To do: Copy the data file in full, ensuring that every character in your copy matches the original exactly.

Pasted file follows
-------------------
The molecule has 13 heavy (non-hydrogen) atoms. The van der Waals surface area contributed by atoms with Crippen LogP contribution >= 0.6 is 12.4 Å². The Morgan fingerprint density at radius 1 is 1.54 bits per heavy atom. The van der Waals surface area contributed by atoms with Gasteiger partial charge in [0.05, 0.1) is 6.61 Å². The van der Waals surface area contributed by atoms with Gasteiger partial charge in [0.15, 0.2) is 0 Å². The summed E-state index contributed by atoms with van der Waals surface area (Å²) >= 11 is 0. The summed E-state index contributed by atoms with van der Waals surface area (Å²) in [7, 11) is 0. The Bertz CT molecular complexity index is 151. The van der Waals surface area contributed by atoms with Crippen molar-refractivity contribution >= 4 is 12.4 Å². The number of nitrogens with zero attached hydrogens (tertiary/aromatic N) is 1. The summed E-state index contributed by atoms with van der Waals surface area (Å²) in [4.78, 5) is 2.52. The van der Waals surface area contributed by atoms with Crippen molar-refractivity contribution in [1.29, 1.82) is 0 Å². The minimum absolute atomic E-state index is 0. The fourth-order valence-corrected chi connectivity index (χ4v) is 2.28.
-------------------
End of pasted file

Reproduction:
The molecule has 13 heavy (non-hydrogen) atoms. The van der Waals surface area contributed by atoms with Crippen LogP contribution >= 0.6 is 12.4 Å². The Morgan fingerprint density at radius 1 is 1.54 bits per heavy atom. The van der Waals surface area contributed by atoms with Gasteiger partial charge in [0.05, 0.1) is 6.61 Å². The van der Waals surface area contributed by atoms with Gasteiger partial charge in [0.15, 0.2) is 0 Å². The summed E-state index contributed by atoms with van der Waals surface area (Å²) >= 11 is 0. The summed E-state index contributed by atoms with van der Waals surface area (Å²) in [7, 11) is 0. The Bertz CT molecular complexity index is 151. The van der Waals surface area contributed by atoms with Crippen molar-refractivity contribution >= 4 is 12.4 Å². The number of nitrogens with zero attached hydrogens (tertiary/aromatic N) is 1. The summed E-state index contributed by atoms with van der Waals surface area (Å²) in [4.78, 5) is 2.52. The van der Waals surface area contributed by atoms with Crippen molar-refractivity contribution in [1.29, 1.82) is 0 Å². The minimum absolute atomic E-state index is 0. The fourth-order valence-corrected chi connectivity index (χ4v) is 2.28.